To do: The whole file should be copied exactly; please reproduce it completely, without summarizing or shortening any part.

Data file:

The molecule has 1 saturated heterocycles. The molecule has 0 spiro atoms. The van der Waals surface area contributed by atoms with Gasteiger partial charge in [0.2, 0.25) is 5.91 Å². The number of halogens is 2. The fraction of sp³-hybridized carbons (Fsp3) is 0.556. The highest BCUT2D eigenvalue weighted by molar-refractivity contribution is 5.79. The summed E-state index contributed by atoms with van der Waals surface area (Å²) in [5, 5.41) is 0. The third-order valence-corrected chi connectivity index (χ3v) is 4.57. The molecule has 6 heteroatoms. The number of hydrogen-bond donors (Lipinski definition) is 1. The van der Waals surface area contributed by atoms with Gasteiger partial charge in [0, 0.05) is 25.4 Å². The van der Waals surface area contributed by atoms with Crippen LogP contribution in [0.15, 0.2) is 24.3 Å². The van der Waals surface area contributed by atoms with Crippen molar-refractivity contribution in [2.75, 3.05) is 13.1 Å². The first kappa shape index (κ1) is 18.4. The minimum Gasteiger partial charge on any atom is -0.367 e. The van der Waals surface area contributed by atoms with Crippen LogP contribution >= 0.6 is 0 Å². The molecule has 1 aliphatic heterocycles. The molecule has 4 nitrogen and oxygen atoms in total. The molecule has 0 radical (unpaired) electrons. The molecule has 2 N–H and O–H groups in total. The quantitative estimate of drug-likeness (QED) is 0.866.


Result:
The molecule has 1 saturated heterocycles. The molecule has 0 spiro atoms. The van der Waals surface area contributed by atoms with Gasteiger partial charge in [0.2, 0.25) is 5.91 Å². The number of halogens is 2. The fraction of sp³-hybridized carbons (Fsp3) is 0.556. The highest BCUT2D eigenvalue weighted by molar-refractivity contribution is 5.79. The summed E-state index contributed by atoms with van der Waals surface area (Å²) in [5, 5.41) is 0. The third-order valence-corrected chi connectivity index (χ3v) is 4.57. The molecule has 6 heteroatoms. The number of hydrogen-bond donors (Lipinski definition) is 1. The van der Waals surface area contributed by atoms with Gasteiger partial charge in [0, 0.05) is 25.4 Å². The van der Waals surface area contributed by atoms with Crippen LogP contribution in [0.15, 0.2) is 24.3 Å². The van der Waals surface area contributed by atoms with Crippen molar-refractivity contribution in [2.75, 3.05) is 13.1 Å². The first kappa shape index (κ1) is 18.4. The minimum Gasteiger partial charge on any atom is -0.367 e. The van der Waals surface area contributed by atoms with Crippen LogP contribution >= 0.6 is 0 Å². The molecule has 1 aliphatic heterocycles. The molecule has 4 nitrogen and oxygen atoms in total. The molecule has 0 radical (unpaired) electrons. The molecule has 2 N–H and O–H groups in total. The quantitative estimate of drug-likeness (QED) is 0.866.